Photo by Ana Luisa Pinto
It doesn't particularly matter which university you attend. For the overwhelming majority of schools, a major in journalism will either require or strongly recommend the following four courses in order to graduate.
These courses will cover basic media and news information, the first amendment rights and ethical issues that journalists face in the field, alternative story formats such as photography, and actual reporting on the school newspaper.
When put together, these classes provide the basis for the future of your career. They provide the meat and potatoes to your education and your writing. If you find that the school you attend doesn't include these generic courses (or a form of them) you should probably consider reading up on the subjects yourself.
Your reporting and writing skills depend on it.
1. An Introduction to Journalism
In this course, you'll read the famous books. You know, "Seabiscuit" and "All the President's Men". You'll talk about the future of journalism and the possibility that print media may not exist by the time you graduate. You'll talk about well-known ethical issues and the people who went against the rules of journalism, including Stephen Glass. You'll probably watch several groundbreaking movies.
You'll also be expected to write, even if it isn't very much. Here, you'll learn your basic reporting skills and you'll get an overview of what the industry wants and needs from you. You'll practice with media, and talk about groundbreaking stories like those involving Richard Nixon.
Basically, this class exists to help you familiarize yourself with the major. If, after taking it, you want to move forward, you'll begin learning about the footwork of reporting itself. This is where the academic writing starts to come into play.
2. Journalism Ethics
This course is all about the court cases and legal issues that surround the journalism career path. You'll get the answers to important questions, such as when to go undercover, when to use anonymous sources, and how to avoid slander or libel. This will feel very much like a legal class, but you'll get into interesting discussions that help enhance your understanding of the field. Journalism is complicated, and sometimes messy. This class helps make it a bit clearer.
When it comes to writing, you'll probably need to develop a few reports. You'll also need to be able to identify mistakes in someone else's writing process, by reading their story and pointing out the ethical flaws. After passing this class, you'll be ready to start doing some writing yourself.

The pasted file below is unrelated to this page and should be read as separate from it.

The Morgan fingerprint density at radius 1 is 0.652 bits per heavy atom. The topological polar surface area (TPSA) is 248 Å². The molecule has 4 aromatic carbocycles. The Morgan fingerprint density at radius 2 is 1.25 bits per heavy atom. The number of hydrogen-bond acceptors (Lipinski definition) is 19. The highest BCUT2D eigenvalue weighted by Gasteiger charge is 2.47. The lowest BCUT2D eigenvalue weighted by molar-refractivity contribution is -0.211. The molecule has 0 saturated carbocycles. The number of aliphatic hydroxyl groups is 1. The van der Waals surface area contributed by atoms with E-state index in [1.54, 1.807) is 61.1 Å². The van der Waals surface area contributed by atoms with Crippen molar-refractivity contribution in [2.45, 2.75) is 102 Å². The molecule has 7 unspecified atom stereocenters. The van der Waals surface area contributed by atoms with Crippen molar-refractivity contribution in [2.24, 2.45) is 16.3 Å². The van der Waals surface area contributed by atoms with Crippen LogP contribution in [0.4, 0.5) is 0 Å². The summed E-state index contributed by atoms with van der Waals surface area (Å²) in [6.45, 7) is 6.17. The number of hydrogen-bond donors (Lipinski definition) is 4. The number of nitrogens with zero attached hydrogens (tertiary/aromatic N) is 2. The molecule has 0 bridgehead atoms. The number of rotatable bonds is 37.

3. Visualization in Journalism
This class is about writing, of course. But it's also about media. Here, you'll learn photography and videography skills. You'll also learn how to utilize social media and blog posts. Basically, you're going to learn how to tell a story without having to write an actual story. Writing as a journalist is, essentially, one of the most difficult forms of writing that you can attempt to tackle. You need to be succinct, specific, prepared. This class allows you to take a break and explore your other options.
Multi-media journalism needs to be every bit as succinct and specific, but it can also be pleasing to the eye. It gives readers the opportunity to take a break from the long blocks of text, and instead learn from charts and tables.
4. The News Room
Now, it all comes to life. You've been introduced to the subject, you've been given the information you need to move forward, and now you're actually in the room and ready to write. Here, you'll gain essential knowledge about the field in which you want to work. You'll be able to use a hands-on approach to interview subjects and share your pieces. You'll also be able to take advantage of your visualization knowledge to create charts and graphs.
In addition to experience in the field, working in a news room will give you the opportunity to work with a full staff. Most of your coworkers will be students, life yourself, trying to fulfill their requirements. But others will be paid interns, who have been on the paper for more than one year and are working to improve it before they graduate.
You can choose to get more involved in the news room than your degree requires, or you can decide to get an internship that allows you to get your foot in the door at another publication. Either way, now is the time to get real, in-depth experience in order to improve your writing before receiving your degree.
âºThese courses take you on a journey, and they take your writing on a journey, as well.